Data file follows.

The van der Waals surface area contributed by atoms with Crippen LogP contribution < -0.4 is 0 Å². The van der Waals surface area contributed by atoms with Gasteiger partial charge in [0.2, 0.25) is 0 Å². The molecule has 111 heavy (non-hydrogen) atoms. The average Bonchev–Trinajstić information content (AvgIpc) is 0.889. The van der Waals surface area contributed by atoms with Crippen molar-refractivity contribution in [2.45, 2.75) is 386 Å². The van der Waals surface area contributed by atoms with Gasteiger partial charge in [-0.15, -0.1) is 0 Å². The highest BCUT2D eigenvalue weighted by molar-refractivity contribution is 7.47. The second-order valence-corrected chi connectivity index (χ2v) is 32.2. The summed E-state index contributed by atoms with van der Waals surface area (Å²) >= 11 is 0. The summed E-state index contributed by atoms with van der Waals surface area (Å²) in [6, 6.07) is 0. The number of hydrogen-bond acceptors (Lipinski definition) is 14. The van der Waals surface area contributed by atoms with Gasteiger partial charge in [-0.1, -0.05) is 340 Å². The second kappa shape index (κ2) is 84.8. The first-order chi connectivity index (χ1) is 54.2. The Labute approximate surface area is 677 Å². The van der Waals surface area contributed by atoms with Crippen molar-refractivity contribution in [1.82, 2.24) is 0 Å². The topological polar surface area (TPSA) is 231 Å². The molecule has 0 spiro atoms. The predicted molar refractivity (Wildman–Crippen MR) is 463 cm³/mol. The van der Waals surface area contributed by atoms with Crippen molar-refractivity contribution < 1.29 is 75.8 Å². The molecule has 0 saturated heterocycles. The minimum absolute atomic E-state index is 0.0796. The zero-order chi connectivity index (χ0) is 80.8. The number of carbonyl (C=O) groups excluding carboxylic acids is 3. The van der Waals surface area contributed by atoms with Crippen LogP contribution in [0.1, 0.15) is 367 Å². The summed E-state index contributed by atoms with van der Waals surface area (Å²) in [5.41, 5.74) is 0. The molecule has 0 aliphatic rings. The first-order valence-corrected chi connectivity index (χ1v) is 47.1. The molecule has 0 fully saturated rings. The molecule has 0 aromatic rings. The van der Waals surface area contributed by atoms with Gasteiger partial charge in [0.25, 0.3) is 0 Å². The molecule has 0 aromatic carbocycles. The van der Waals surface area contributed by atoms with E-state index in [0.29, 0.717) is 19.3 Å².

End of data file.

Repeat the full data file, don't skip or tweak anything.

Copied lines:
The van der Waals surface area contributed by atoms with Crippen LogP contribution < -0.4 is 0 Å². The van der Waals surface area contributed by atoms with Gasteiger partial charge in [0.2, 0.25) is 0 Å². The molecule has 111 heavy (non-hydrogen) atoms. The average Bonchev–Trinajstić information content (AvgIpc) is 0.889. The van der Waals surface area contributed by atoms with Crippen molar-refractivity contribution in [2.45, 2.75) is 386 Å². The van der Waals surface area contributed by atoms with Gasteiger partial charge in [-0.15, -0.1) is 0 Å². The highest BCUT2D eigenvalue weighted by molar-refractivity contribution is 7.47. The second-order valence-corrected chi connectivity index (χ2v) is 32.2. The summed E-state index contributed by atoms with van der Waals surface area (Å²) >= 11 is 0. The summed E-state index contributed by atoms with van der Waals surface area (Å²) in [6, 6.07) is 0. The number of hydrogen-bond acceptors (Lipinski definition) is 14. The van der Waals surface area contributed by atoms with Gasteiger partial charge in [-0.1, -0.05) is 340 Å². The second kappa shape index (κ2) is 84.8. The first-order chi connectivity index (χ1) is 54.2. The Labute approximate surface area is 677 Å². The van der Waals surface area contributed by atoms with Crippen molar-refractivity contribution in [1.82, 2.24) is 0 Å². The topological polar surface area (TPSA) is 231 Å². The molecule has 0 spiro atoms. The predicted molar refractivity (Wildman–Crippen MR) is 463 cm³/mol. The van der Waals surface area contributed by atoms with Crippen molar-refractivity contribution < 1.29 is 75.8 Å². The molecule has 0 saturated heterocycles. The minimum absolute atomic E-state index is 0.0796. The zero-order chi connectivity index (χ0) is 80.8. The number of carbonyl (C=O) groups excluding carboxylic acids is 3. The van der Waals surface area contributed by atoms with Crippen LogP contribution in [0.1, 0.15) is 367 Å². The summed E-state index contributed by atoms with van der Waals surface area (Å²) in [5.41, 5.74) is 0. The molecule has 0 aliphatic rings. The first-order valence-corrected chi connectivity index (χ1v) is 47.1. The molecule has 0 fully saturated rings. The molecule has 0 aromatic rings. The van der Waals surface area contributed by atoms with Gasteiger partial charge in [0.25, 0.3) is 0 Å². The molecule has 0 aromatic carbocycles. The van der Waals surface area contributed by atoms with E-state index in [0.29, 0.717) is 19.3 Å².